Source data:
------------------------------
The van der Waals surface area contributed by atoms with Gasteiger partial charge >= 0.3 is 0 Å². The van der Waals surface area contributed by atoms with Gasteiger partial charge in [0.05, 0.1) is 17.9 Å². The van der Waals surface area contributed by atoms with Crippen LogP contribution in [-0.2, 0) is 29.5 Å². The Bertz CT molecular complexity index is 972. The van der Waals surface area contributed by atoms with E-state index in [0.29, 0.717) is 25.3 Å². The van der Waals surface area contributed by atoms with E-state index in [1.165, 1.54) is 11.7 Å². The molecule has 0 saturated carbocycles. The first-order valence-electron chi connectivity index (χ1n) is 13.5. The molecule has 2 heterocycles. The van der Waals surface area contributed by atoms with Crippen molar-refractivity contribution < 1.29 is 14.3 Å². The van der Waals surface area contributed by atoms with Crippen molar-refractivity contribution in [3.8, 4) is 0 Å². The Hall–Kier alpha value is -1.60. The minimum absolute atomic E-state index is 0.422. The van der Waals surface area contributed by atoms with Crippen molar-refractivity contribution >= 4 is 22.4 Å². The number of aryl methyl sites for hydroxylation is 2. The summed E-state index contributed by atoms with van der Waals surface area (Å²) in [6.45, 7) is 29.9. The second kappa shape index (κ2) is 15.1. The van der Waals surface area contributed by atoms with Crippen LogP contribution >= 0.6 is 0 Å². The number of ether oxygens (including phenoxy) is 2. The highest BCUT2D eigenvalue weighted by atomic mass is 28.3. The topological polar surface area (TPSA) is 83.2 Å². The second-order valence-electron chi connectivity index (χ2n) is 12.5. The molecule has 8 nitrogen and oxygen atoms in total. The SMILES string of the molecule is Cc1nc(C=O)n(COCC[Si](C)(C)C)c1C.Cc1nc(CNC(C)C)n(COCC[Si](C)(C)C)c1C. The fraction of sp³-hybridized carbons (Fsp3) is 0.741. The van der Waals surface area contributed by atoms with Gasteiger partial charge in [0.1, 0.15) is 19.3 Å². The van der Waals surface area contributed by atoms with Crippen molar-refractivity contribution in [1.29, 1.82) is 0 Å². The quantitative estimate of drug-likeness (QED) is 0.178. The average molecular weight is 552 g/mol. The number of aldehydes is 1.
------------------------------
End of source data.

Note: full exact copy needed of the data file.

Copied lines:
The van der Waals surface area contributed by atoms with Gasteiger partial charge >= 0.3 is 0 Å². The van der Waals surface area contributed by atoms with Gasteiger partial charge in [0.05, 0.1) is 17.9 Å². The van der Waals surface area contributed by atoms with Crippen LogP contribution in [-0.2, 0) is 29.5 Å². The Bertz CT molecular complexity index is 972. The van der Waals surface area contributed by atoms with E-state index in [0.29, 0.717) is 25.3 Å². The van der Waals surface area contributed by atoms with E-state index in [1.165, 1.54) is 11.7 Å². The molecule has 0 saturated carbocycles. The first-order valence-electron chi connectivity index (χ1n) is 13.5. The molecule has 2 heterocycles. The van der Waals surface area contributed by atoms with Crippen molar-refractivity contribution < 1.29 is 14.3 Å². The van der Waals surface area contributed by atoms with Crippen molar-refractivity contribution in [3.8, 4) is 0 Å². The Hall–Kier alpha value is -1.60. The minimum absolute atomic E-state index is 0.422. The van der Waals surface area contributed by atoms with Crippen molar-refractivity contribution >= 4 is 22.4 Å². The number of aryl methyl sites for hydroxylation is 2. The summed E-state index contributed by atoms with van der Waals surface area (Å²) in [6.45, 7) is 29.9. The second kappa shape index (κ2) is 15.1. The van der Waals surface area contributed by atoms with Crippen LogP contribution >= 0.6 is 0 Å². The number of ether oxygens (including phenoxy) is 2. The highest BCUT2D eigenvalue weighted by atomic mass is 28.3. The topological polar surface area (TPSA) is 83.2 Å². The second-order valence-electron chi connectivity index (χ2n) is 12.5. The molecule has 8 nitrogen and oxygen atoms in total. The SMILES string of the molecule is Cc1nc(C=O)n(COCC[Si](C)(C)C)c1C.Cc1nc(CNC(C)C)n(COCC[Si](C)(C)C)c1C. The fraction of sp³-hybridized carbons (Fsp3) is 0.741. The van der Waals surface area contributed by atoms with Gasteiger partial charge in [0.1, 0.15) is 19.3 Å². The van der Waals surface area contributed by atoms with Crippen molar-refractivity contribution in [1.29, 1.82) is 0 Å². The quantitative estimate of drug-likeness (QED) is 0.178. The average molecular weight is 552 g/mol. The number of aldehydes is 1.